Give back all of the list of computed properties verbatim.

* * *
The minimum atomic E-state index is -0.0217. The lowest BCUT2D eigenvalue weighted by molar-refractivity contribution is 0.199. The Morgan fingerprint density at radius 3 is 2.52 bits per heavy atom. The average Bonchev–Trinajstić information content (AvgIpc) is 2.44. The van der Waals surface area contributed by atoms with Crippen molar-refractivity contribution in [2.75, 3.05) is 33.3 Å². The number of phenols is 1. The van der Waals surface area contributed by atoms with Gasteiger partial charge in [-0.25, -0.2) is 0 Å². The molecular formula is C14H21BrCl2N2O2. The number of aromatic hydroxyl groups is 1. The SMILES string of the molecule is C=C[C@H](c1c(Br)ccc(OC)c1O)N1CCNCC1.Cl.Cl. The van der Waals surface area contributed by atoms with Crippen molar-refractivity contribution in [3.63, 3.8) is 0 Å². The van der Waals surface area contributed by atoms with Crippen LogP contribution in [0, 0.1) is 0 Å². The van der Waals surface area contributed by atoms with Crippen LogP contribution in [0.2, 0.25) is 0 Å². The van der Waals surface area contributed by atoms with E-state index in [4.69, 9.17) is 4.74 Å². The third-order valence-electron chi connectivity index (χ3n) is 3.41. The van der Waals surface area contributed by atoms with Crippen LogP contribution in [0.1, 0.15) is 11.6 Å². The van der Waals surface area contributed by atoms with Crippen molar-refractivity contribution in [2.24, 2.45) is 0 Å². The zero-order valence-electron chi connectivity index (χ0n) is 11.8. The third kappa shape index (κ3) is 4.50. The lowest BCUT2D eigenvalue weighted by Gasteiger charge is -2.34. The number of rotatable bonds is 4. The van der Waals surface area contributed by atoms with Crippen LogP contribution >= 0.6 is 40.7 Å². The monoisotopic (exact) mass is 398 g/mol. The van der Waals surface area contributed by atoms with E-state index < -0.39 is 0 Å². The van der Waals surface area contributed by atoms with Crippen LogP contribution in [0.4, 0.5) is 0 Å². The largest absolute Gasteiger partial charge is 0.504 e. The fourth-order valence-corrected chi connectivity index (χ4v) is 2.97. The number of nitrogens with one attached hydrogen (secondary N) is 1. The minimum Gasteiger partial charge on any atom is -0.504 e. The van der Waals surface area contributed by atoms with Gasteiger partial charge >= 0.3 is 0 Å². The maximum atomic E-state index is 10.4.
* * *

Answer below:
The minimum atomic E-state index is -0.0217. The lowest BCUT2D eigenvalue weighted by molar-refractivity contribution is 0.199. The Morgan fingerprint density at radius 3 is 2.52 bits per heavy atom. The average Bonchev–Trinajstić information content (AvgIpc) is 2.44. The van der Waals surface area contributed by atoms with Crippen molar-refractivity contribution in [2.75, 3.05) is 33.3 Å². The number of phenols is 1. The van der Waals surface area contributed by atoms with Gasteiger partial charge in [-0.25, -0.2) is 0 Å². The molecular formula is C14H21BrCl2N2O2. The number of aromatic hydroxyl groups is 1. The SMILES string of the molecule is C=C[C@H](c1c(Br)ccc(OC)c1O)N1CCNCC1.Cl.Cl. The van der Waals surface area contributed by atoms with Crippen molar-refractivity contribution in [3.63, 3.8) is 0 Å². The van der Waals surface area contributed by atoms with Crippen LogP contribution in [0, 0.1) is 0 Å². The van der Waals surface area contributed by atoms with Crippen LogP contribution in [0.2, 0.25) is 0 Å². The van der Waals surface area contributed by atoms with E-state index in [4.69, 9.17) is 4.74 Å². The third-order valence-electron chi connectivity index (χ3n) is 3.41. The van der Waals surface area contributed by atoms with Crippen LogP contribution in [0.1, 0.15) is 11.6 Å². The van der Waals surface area contributed by atoms with Crippen molar-refractivity contribution in [2.24, 2.45) is 0 Å². The zero-order valence-electron chi connectivity index (χ0n) is 11.8. The third kappa shape index (κ3) is 4.50. The lowest BCUT2D eigenvalue weighted by Gasteiger charge is -2.34. The number of rotatable bonds is 4. The van der Waals surface area contributed by atoms with Crippen LogP contribution >= 0.6 is 40.7 Å². The monoisotopic (exact) mass is 398 g/mol. The van der Waals surface area contributed by atoms with E-state index < -0.39 is 0 Å². The van der Waals surface area contributed by atoms with Crippen LogP contribution in [0.4, 0.5) is 0 Å². The largest absolute Gasteiger partial charge is 0.504 e. The fourth-order valence-corrected chi connectivity index (χ4v) is 2.97. The number of nitrogens with one attached hydrogen (secondary N) is 1. The minimum Gasteiger partial charge on any atom is -0.504 e. The van der Waals surface area contributed by atoms with Gasteiger partial charge >= 0.3 is 0 Å². The maximum atomic E-state index is 10.4.